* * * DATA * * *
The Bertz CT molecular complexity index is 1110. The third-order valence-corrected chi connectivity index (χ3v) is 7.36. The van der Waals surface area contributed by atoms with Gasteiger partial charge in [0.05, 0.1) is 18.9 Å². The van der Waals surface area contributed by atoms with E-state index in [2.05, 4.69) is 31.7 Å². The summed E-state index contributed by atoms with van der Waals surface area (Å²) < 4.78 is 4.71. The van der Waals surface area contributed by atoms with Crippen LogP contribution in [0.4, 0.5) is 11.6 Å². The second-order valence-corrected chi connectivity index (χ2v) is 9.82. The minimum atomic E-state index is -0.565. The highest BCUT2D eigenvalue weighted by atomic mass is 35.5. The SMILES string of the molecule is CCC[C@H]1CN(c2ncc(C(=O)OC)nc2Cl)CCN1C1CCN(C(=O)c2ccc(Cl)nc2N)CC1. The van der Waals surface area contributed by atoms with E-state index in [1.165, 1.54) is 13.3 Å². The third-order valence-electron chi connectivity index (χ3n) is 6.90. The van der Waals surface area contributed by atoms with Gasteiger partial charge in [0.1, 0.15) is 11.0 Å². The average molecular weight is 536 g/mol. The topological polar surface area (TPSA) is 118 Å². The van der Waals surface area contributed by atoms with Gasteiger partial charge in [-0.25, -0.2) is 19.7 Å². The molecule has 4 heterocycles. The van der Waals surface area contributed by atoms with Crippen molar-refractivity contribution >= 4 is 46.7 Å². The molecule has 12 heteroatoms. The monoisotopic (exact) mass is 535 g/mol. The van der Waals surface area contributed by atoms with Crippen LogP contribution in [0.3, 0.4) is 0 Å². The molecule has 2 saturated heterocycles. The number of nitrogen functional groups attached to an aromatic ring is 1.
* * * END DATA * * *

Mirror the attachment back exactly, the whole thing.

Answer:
The Bertz CT molecular complexity index is 1110. The third-order valence-corrected chi connectivity index (χ3v) is 7.36. The van der Waals surface area contributed by atoms with Gasteiger partial charge in [0.05, 0.1) is 18.9 Å². The van der Waals surface area contributed by atoms with E-state index in [2.05, 4.69) is 31.7 Å². The summed E-state index contributed by atoms with van der Waals surface area (Å²) < 4.78 is 4.71. The van der Waals surface area contributed by atoms with Crippen LogP contribution in [0.4, 0.5) is 11.6 Å². The second-order valence-corrected chi connectivity index (χ2v) is 9.82. The minimum atomic E-state index is -0.565. The highest BCUT2D eigenvalue weighted by atomic mass is 35.5. The SMILES string of the molecule is CCC[C@H]1CN(c2ncc(C(=O)OC)nc2Cl)CCN1C1CCN(C(=O)c2ccc(Cl)nc2N)CC1. The van der Waals surface area contributed by atoms with E-state index in [1.165, 1.54) is 13.3 Å². The third-order valence-electron chi connectivity index (χ3n) is 6.90. The van der Waals surface area contributed by atoms with Gasteiger partial charge in [0.1, 0.15) is 11.0 Å². The average molecular weight is 536 g/mol. The topological polar surface area (TPSA) is 118 Å². The van der Waals surface area contributed by atoms with Gasteiger partial charge in [-0.25, -0.2) is 19.7 Å². The molecule has 4 heterocycles. The van der Waals surface area contributed by atoms with Crippen molar-refractivity contribution >= 4 is 46.7 Å². The molecule has 12 heteroatoms. The monoisotopic (exact) mass is 535 g/mol. The van der Waals surface area contributed by atoms with Crippen LogP contribution in [0.3, 0.4) is 0 Å². The molecule has 2 saturated heterocycles. The number of nitrogen functional groups attached to an aromatic ring is 1.